Thursday, September 11, 2008
Tales of Terror from the Black Ship, Chris Priestley
I was absolutely delighted when this dropped through the letterbox.
I packed it in my bag for lazy day out we had planned, expecting to be able to read it at my leisure. However, things didn’t quite go as planned and on the drive home we found ourselves stuck in the gigantic parking lot known as the M25. Sick of the drivel on the radio and the CD’s in the player, I asked Liz to dig out the Black Ship and read me a page or two.
After only a little pleading, she agreed and so it was that the newest Tales of Terror were told to me as they should be. I can’t remember the last time anyone read to me; I can happily say that the Tales are perfectly suited for this kind of storytelling. If you like your kids clinging to you at night I’d recommend reading these as bedtime stories!
Not surprisingly, given the title, this volume of Tales has a nautical theme. We meet the sickly siblings Ethan and Cathy as they wait for their father to return one storm lashed night. In the deep of the night they answer a knock on the door, and we meet the enigmatic Mr Thackeray, a sailor seeking shelter from the storm that rages beyond the Old Inn. To repay their kindness and pass the time, he kindly offers to tell them stories from the high seas, terrifying tales which couldn’t possibly be true..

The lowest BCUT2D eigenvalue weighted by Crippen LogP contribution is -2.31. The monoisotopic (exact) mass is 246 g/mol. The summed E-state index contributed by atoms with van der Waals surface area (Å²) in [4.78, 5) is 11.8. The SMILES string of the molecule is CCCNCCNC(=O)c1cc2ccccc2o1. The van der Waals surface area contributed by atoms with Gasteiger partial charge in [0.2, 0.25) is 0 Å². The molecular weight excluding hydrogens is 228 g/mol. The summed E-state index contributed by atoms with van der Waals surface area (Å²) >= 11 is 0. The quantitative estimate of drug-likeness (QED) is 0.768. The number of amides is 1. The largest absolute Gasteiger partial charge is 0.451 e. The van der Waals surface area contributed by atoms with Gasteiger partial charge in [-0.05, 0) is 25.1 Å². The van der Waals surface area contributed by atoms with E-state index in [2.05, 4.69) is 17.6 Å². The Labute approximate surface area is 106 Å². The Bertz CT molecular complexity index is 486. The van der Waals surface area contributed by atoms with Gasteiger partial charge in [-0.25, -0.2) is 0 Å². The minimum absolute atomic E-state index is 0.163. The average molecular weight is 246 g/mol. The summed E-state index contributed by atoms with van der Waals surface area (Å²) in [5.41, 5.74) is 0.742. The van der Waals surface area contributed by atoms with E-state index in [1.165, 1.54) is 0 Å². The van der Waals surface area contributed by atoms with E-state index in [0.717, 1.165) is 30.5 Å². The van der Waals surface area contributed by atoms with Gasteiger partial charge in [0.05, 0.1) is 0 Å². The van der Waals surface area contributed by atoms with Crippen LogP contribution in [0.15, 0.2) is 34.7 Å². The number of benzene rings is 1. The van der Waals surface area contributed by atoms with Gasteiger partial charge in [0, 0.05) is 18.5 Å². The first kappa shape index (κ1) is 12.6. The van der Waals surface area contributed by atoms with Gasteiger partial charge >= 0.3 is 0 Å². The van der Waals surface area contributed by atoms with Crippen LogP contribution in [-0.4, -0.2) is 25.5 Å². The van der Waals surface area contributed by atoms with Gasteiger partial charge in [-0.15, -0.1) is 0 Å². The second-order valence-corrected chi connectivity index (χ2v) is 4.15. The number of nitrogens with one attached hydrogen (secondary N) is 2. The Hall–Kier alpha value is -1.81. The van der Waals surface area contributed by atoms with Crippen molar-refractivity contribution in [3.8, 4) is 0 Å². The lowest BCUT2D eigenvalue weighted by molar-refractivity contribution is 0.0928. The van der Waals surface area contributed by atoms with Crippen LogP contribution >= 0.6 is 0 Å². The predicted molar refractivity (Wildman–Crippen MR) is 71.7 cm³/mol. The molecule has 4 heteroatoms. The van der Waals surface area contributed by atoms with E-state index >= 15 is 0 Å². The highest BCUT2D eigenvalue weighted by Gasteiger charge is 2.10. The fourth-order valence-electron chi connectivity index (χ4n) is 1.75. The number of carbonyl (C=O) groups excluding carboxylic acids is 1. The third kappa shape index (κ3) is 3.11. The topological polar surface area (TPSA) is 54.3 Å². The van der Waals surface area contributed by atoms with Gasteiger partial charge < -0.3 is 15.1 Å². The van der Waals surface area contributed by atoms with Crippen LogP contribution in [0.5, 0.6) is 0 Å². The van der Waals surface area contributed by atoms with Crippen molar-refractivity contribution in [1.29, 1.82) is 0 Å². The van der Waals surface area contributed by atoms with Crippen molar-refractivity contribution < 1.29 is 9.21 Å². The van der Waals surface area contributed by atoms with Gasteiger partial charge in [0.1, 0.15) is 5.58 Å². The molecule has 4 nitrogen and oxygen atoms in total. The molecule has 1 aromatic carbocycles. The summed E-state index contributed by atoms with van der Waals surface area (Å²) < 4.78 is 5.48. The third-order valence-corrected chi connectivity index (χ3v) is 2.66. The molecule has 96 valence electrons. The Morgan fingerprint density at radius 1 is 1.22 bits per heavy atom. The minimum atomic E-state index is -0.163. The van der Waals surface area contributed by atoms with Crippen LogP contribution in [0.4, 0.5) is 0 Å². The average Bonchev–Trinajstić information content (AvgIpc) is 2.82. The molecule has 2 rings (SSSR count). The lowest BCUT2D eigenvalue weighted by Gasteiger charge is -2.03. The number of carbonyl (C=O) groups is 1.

Chris has a talent for tension. It lurks in every sentence, a gently nagging feeling that something isn’t right.. it takes hold early, and becomes increasingly insistent until the dreadful truth of things spills out. The tales are laced with mischievous menace,told with relish and beg to be read out loud by firelight. On Halloween.
‘The Boy in the Boat’ was a particular treat, the promise of something dark and dreadful woven through every sentence, staying with you long after you’ve turned the last page. It creeped Liz out completely.
Dave Roberts’ scratchy illustrations suit the tone of the book perfectly, flavouring the pages with a sense of childish mischief and lurking horror.
All in, it's a wonderful book and a welcome addition to my hoard. I can only hope there’s more to come- it would be a crying shame if there isn’t.